In the December 1932 publication, Margaret A. Redman wrote in the article The Lure of Other Lands that there was, “a movement towards private jaunts and journeys, alone or with other clubs, North to Alaska, South to Mexico, Central and South America, through the Mediterranean Sea, to Africa, around the world- where not? And why not? Since we come back satisfied that, for us, ours is the best.” She mentions that perhaps this is because of depressed prices. This is also evident in the 1931 American Alpine Journal, where the editor writes, “The Himalayas are becoming more popular. We read of at least four expeditions now under way for climbing there next summer.” More than anything this highlights the deflationary nature of the Great Depression. Those that had jobs and money were doing well enough financially to have the luxury of traveling abroad for the seemingly frivolous activity of climbing mountains. Those without were having The Grapes of Wrath experience.

There were a few other interesting points of note: a change in the kind of advertising in the Mazamas annual publication and the steady number of club members. In the 1930 publication there were a variety of advertisements for services ranging from sheet metal workers to florists to hardware stores. By 1938 the bulk of the advertisers were skiing and outdoor retailers and service providers. The other obvious statistic to look at was club membership. In 1930 the club had 627 members. By 1932 that number dropped to 612. Unfortunately numbers were not available for the next five years, but by 1938 club membership had increased to 698. It is interesting that throughout the 30’s there seems to have been little fluctuation in the number of club participants.

Not necessarily related to the economy, but an interesting case of what is old is new again, I came across at least three articles dealing with concern over glacial recession. In the December 1938 annual publication Kenneth N. Phillips writes in an article entitled Our Vanishing Glaciers, “While we in the Pacific Northwest are in no danger of suffering glacial bankruptcy, it does seem worthwhile to take some inventory of our glacial assets at this time.” I suspect that if Mr. Phillips saw our glaciers today he might be surprised at the extent they have changed.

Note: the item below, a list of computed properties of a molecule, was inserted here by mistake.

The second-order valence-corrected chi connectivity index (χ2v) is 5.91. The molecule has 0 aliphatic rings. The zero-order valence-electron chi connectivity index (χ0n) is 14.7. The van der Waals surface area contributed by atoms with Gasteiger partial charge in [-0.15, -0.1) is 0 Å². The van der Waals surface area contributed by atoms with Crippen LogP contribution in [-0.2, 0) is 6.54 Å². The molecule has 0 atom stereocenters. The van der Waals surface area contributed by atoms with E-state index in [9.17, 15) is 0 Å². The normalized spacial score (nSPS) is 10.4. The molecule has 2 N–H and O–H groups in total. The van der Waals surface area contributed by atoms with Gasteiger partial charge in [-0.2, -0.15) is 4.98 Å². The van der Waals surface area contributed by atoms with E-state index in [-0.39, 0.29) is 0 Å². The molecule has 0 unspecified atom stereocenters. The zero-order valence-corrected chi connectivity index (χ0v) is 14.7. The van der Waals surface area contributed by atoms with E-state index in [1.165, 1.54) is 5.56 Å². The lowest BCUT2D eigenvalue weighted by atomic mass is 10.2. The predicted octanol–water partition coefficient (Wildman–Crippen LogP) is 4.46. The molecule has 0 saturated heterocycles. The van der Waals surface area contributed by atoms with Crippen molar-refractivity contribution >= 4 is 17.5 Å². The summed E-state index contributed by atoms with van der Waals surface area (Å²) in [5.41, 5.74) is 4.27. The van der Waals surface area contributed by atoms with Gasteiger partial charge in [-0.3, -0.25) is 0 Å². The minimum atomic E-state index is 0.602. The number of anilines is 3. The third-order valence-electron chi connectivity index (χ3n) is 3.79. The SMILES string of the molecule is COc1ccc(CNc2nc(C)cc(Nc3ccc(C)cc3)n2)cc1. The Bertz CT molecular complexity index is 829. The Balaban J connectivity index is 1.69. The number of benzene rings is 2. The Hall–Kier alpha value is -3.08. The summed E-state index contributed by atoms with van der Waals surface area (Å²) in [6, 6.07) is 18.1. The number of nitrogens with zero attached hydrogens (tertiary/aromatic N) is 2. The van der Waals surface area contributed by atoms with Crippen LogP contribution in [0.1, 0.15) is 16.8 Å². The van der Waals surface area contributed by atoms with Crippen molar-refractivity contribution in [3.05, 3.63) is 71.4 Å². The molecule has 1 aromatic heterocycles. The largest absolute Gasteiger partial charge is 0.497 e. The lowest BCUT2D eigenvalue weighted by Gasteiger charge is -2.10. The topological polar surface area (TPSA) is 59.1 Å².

Most climbers today (myself included) are not part of regional climbing clubs. I don’t doubt that there were a number of climbers operating outside of the Mazamas in Oregon in the 30’s. Therefore I don’t believe that the Mazamas journals provide an exhaustive record of everything that was going on during this time period, but they do give us an idea of the level of activity in the region. I would be interested in knowing the number of active Oregon climbers who were not members of the Mazamas and what they were doing in the mountains.

Another lasting impact the Great Depression had on climbing were building projects stemming from Roosevelt’s New Deal. For the last 70 years climbers and skiers have benefited from depression era construction of trails, huts and other structures in the mountains. The Civilian Conservation Corp had a number of projects around the state. Probably the most recognizable CCC project in Oregon is Timberline Lodge. Other construction on Mt. Hood included the Timberline Trail, which circumnavigates the mountain, and also the Tilly Jane trail and ski cabin which are both still enjoyed by backcountry enthusiasts.

Climbing for sport has been around since, at the latest, 1786. People have continued to climb despite over 200 years of human history and all the turmoil and tragedy associated with that time. The sport has survived depressions before and will continue to survive. With America’s new financial reality perhaps a new Civilian Conservation Corp will be created that will repair neglected trails and build new hut systems, allowing those that love the mountains to live and work in them. Climbing may begin to seem like an impossible luxury to those struggling financially, but those that can will always find a way to get into the mountains.